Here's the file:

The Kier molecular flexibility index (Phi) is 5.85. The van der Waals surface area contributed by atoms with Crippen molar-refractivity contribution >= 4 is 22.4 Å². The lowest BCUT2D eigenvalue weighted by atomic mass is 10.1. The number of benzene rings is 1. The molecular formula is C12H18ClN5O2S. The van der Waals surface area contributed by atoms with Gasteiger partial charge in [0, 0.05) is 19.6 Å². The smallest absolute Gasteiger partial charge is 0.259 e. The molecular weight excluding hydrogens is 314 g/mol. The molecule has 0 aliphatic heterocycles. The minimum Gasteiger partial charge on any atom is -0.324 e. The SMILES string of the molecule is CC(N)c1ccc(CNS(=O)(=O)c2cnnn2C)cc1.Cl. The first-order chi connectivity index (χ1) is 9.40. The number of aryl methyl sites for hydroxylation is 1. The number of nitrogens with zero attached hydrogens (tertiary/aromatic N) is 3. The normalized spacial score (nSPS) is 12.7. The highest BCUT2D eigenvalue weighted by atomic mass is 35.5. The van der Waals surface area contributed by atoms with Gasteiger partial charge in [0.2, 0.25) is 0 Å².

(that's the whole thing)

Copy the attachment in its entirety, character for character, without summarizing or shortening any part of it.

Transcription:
The Kier molecular flexibility index (Phi) is 5.85. The van der Waals surface area contributed by atoms with Crippen molar-refractivity contribution >= 4 is 22.4 Å². The lowest BCUT2D eigenvalue weighted by atomic mass is 10.1. The number of benzene rings is 1. The molecular formula is C12H18ClN5O2S. The van der Waals surface area contributed by atoms with Gasteiger partial charge in [0, 0.05) is 19.6 Å². The smallest absolute Gasteiger partial charge is 0.259 e. The molecular weight excluding hydrogens is 314 g/mol. The molecule has 0 aliphatic heterocycles. The minimum Gasteiger partial charge on any atom is -0.324 e. The SMILES string of the molecule is CC(N)c1ccc(CNS(=O)(=O)c2cnnn2C)cc1.Cl. The first-order chi connectivity index (χ1) is 9.40. The number of aryl methyl sites for hydroxylation is 1. The number of nitrogens with zero attached hydrogens (tertiary/aromatic N) is 3. The normalized spacial score (nSPS) is 12.7. The highest BCUT2D eigenvalue weighted by atomic mass is 35.5. The van der Waals surface area contributed by atoms with Gasteiger partial charge in [0.2, 0.25) is 0 Å².